That’s really awesome. That’s really awesome.

Erica Rider 25:50
I think this is gonna work. And then I left and I didn’t hear anything from them for two months. And all of a sudden, I hear they’re presenting a beta version of their product, it was less than two months. And it was during the start of this pandemic. While it was less than two months, and I got freaked out. I’m like, Oh my god, they’re presenting this to our CTO, I haven’t seen this. I am terrified. Oh, my God, please say hey, can you can we set up a time and go over this? That was a team where when they presented it to me, they went back and forth between the prototype and their beta. I didn’t know what I was looking at. I’m like, Wait, is this the beta? Or is this the prototype? And we went through this. When we went through it, I’m like, okay, you have this data grid here that doesn’t have any padding around it on the page. And this place, here, you’re using the wrong icon for actions. And here you’re using a primary button where you shouldn’t be using one. That’s it. That’s it. Other than that, I’m like, I am walking away. Oh, my God, completely blown away by this.

Zack Naylor 26:58
So craziness, do I need to take a step back here and just kind of say, So not only did it dramatically reduce the amount of time, so from basically, nothing to prototype, but it also increased the efficiency of the team, because they were then doing this? Also, remotely, you said it happened during this pandemic. So not only did it reduce the amount of time it took to go from, you know, concept to working product, prototype, but it also increased the efficiency by which all these teams could work together.

Erica Rider 27:28
Oh, it was even more than that. Okay, because at that point, we had some basic stuff for this console platform. Mm hmm. But we didn’t have anything really that was built yet. We didn’t have a UI for this console platform, it looked 100% exactly like what the console would eventually look like, before we built it. The extension they were building for the console. We hadn’t built the UI framework yet for the console for them to plug into. So they were doing a standalone, they’re using a plug in the look and feel of their product they were building in beta looked 100%, like the console platform would eventually look. So sure we’d one for one, one for one. Awesome. I was like I said I was completely blown away. And so they were working with not really they didn’t have any of our full set yet. So we got a developer who then built in all of this, all the stack components that we use for layout, hmm. They built in, we have dialogues that pop up, they can populate, we can have cards that you can nest other stuff in. So we have components that you can nest stuff in, we do 100%, the same layout, and we delivered it. We released it in June, I’ve worked with some product teams, I would have like a half hour meeting with a product manager and kind of show them how to do this stuff and say, here’s the training videos, and then they would come back a week later. And they would show me this fully fleshed out prototype. Not just like, here’s some screens, you click through, but there was interactivity in the page. Mm hm. interactivity. And like we had to do that. They would have tabs that icons and the tabs. I’m like, wait a minute, I’ve been asking for that. That’s been on my feature request for like four months. I didn’t know how did you do that? He’s like, Oh, we just did it like this. And it’s not documented anywhere. Oh, I didn’t know it did that. product managers who were doing stuff with a toolkit that I didn’t know it did. Nice.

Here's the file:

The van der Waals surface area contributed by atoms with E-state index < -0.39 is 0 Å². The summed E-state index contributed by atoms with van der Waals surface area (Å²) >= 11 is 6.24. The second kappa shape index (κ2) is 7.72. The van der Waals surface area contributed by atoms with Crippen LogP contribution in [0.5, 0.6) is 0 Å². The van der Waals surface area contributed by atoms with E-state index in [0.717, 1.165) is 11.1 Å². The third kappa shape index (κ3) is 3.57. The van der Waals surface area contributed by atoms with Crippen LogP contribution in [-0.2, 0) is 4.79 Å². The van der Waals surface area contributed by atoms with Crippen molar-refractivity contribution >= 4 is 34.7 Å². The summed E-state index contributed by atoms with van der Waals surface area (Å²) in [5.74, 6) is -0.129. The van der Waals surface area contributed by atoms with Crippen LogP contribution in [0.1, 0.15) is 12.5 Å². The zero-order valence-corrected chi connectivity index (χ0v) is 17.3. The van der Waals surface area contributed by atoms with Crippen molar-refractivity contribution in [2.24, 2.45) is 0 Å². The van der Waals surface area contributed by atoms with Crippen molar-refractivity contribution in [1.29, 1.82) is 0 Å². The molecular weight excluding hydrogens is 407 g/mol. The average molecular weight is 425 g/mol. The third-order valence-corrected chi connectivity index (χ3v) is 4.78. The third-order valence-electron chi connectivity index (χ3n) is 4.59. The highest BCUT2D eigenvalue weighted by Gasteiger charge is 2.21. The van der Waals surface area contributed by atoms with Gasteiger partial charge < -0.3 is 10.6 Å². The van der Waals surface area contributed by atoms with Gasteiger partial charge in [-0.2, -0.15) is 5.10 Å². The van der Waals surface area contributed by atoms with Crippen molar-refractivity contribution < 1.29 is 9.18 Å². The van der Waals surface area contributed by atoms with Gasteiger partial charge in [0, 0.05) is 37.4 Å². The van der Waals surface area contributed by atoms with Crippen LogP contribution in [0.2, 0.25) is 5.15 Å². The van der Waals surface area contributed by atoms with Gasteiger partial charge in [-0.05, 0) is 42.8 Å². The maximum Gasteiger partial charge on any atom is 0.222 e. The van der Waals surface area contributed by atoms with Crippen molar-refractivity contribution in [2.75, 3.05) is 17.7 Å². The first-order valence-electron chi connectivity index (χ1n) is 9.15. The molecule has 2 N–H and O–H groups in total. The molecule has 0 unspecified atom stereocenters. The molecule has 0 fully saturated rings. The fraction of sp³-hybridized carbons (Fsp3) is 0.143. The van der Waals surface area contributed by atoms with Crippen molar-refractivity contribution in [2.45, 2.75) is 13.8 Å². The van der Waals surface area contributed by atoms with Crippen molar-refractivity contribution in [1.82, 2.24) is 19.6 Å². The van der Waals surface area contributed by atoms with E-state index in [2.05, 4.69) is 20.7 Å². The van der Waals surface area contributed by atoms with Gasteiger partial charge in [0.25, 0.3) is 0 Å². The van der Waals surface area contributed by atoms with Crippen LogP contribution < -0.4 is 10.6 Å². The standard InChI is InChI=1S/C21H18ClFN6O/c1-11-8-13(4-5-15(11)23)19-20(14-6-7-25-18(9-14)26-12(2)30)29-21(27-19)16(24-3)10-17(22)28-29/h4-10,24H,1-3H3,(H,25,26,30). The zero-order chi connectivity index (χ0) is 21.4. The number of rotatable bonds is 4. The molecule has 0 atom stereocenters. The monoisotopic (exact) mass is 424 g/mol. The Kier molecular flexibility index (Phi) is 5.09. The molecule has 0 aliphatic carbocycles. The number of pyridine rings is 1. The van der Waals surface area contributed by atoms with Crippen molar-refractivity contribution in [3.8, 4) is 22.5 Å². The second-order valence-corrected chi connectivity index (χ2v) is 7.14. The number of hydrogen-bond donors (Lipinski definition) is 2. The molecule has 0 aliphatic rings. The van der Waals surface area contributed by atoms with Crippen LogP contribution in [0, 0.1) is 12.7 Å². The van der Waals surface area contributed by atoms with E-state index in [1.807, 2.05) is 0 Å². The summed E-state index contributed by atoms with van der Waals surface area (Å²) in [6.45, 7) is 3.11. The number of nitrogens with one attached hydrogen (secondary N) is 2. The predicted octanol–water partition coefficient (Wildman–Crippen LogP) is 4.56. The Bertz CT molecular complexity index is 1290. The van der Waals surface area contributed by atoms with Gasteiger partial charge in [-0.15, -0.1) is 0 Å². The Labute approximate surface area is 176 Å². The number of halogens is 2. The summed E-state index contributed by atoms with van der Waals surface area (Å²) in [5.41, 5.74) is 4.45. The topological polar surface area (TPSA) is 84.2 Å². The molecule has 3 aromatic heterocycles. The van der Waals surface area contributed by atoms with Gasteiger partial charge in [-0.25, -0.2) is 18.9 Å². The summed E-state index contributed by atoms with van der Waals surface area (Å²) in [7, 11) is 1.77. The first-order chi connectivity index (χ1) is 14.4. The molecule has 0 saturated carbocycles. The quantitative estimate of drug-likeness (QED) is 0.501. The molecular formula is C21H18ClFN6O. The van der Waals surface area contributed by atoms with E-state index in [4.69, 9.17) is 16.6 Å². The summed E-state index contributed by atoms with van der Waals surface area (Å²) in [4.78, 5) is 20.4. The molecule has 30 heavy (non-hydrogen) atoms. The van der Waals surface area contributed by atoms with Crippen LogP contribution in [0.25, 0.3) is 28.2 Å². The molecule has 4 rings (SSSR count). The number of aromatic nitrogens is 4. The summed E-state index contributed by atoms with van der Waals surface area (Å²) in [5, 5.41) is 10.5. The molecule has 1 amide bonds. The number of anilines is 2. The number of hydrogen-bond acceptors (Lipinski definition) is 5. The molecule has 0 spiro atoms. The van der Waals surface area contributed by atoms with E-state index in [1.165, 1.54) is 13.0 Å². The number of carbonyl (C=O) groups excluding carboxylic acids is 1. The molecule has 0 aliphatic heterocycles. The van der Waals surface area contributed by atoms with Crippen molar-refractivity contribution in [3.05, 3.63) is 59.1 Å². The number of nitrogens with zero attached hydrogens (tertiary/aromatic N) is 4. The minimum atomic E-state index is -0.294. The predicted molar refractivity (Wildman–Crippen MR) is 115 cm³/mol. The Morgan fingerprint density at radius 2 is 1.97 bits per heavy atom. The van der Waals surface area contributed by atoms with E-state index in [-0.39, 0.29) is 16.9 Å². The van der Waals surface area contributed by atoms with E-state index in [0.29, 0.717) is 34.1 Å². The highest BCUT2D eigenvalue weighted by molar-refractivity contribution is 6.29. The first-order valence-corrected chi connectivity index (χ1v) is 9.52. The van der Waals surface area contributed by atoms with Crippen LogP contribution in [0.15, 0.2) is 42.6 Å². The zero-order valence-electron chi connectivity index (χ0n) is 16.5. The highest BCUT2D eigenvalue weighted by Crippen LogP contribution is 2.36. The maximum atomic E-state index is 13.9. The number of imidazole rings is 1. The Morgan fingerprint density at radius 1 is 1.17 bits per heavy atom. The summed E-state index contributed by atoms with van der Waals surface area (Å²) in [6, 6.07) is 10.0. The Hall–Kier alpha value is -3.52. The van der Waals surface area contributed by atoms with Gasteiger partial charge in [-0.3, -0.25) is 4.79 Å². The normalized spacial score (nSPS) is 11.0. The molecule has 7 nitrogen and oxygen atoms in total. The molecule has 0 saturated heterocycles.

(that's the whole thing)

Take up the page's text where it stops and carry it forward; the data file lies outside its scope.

Zack Naylor 29:13
All right. That’s awesome. And there’s also challenges there too, right?